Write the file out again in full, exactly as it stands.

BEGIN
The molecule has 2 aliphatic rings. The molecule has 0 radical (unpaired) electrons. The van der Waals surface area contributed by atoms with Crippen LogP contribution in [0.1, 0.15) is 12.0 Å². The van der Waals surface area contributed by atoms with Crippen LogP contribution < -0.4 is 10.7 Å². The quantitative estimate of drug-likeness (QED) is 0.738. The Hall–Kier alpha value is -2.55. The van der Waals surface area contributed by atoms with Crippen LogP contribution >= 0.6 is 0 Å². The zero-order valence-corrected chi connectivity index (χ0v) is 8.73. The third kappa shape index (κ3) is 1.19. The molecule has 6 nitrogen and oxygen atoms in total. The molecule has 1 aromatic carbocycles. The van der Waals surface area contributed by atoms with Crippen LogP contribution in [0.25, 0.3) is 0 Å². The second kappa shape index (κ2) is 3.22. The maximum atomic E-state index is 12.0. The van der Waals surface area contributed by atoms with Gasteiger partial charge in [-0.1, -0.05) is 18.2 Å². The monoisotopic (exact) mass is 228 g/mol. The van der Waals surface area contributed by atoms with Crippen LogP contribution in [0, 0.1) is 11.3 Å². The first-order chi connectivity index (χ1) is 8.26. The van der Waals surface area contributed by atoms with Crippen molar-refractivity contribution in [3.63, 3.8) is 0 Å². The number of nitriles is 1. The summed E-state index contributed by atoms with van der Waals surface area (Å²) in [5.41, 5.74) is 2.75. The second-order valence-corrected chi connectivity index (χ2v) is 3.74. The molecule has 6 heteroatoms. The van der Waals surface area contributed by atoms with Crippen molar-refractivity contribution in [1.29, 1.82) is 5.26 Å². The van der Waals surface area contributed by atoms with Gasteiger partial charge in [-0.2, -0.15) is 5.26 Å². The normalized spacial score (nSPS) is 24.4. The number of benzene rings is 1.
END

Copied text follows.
The molecule has 2 aliphatic rings. The molecule has 0 radical (unpaired) electrons. The van der Waals surface area contributed by atoms with Crippen LogP contribution in [0.1, 0.15) is 12.0 Å². The van der Waals surface area contributed by atoms with Crippen LogP contribution < -0.4 is 10.7 Å². The quantitative estimate of drug-likeness (QED) is 0.738. The Hall–Kier alpha value is -2.55. The van der Waals surface area contributed by atoms with Crippen LogP contribution >= 0.6 is 0 Å². The zero-order valence-corrected chi connectivity index (χ0v) is 8.73. The third kappa shape index (κ3) is 1.19. The molecule has 6 nitrogen and oxygen atoms in total. The molecule has 1 aromatic carbocycles. The van der Waals surface area contributed by atoms with Crippen LogP contribution in [0.25, 0.3) is 0 Å². The second kappa shape index (κ2) is 3.22. The maximum atomic E-state index is 12.0. The van der Waals surface area contributed by atoms with Gasteiger partial charge in [-0.1, -0.05) is 18.2 Å². The monoisotopic (exact) mass is 228 g/mol. The van der Waals surface area contributed by atoms with Crippen LogP contribution in [0, 0.1) is 11.3 Å². The first-order chi connectivity index (χ1) is 8.26. The van der Waals surface area contributed by atoms with Crippen molar-refractivity contribution in [3.63, 3.8) is 0 Å². The number of nitriles is 1. The summed E-state index contributed by atoms with van der Waals surface area (Å²) in [5.41, 5.74) is 2.75. The second-order valence-corrected chi connectivity index (χ2v) is 3.74. The molecule has 6 heteroatoms. The van der Waals surface area contributed by atoms with Crippen molar-refractivity contribution in [1.29, 1.82) is 5.26 Å². The van der Waals surface area contributed by atoms with Gasteiger partial charge in [-0.2, -0.15) is 5.26 Å². The normalized spacial score (nSPS) is 24.4. The number of benzene rings is 1.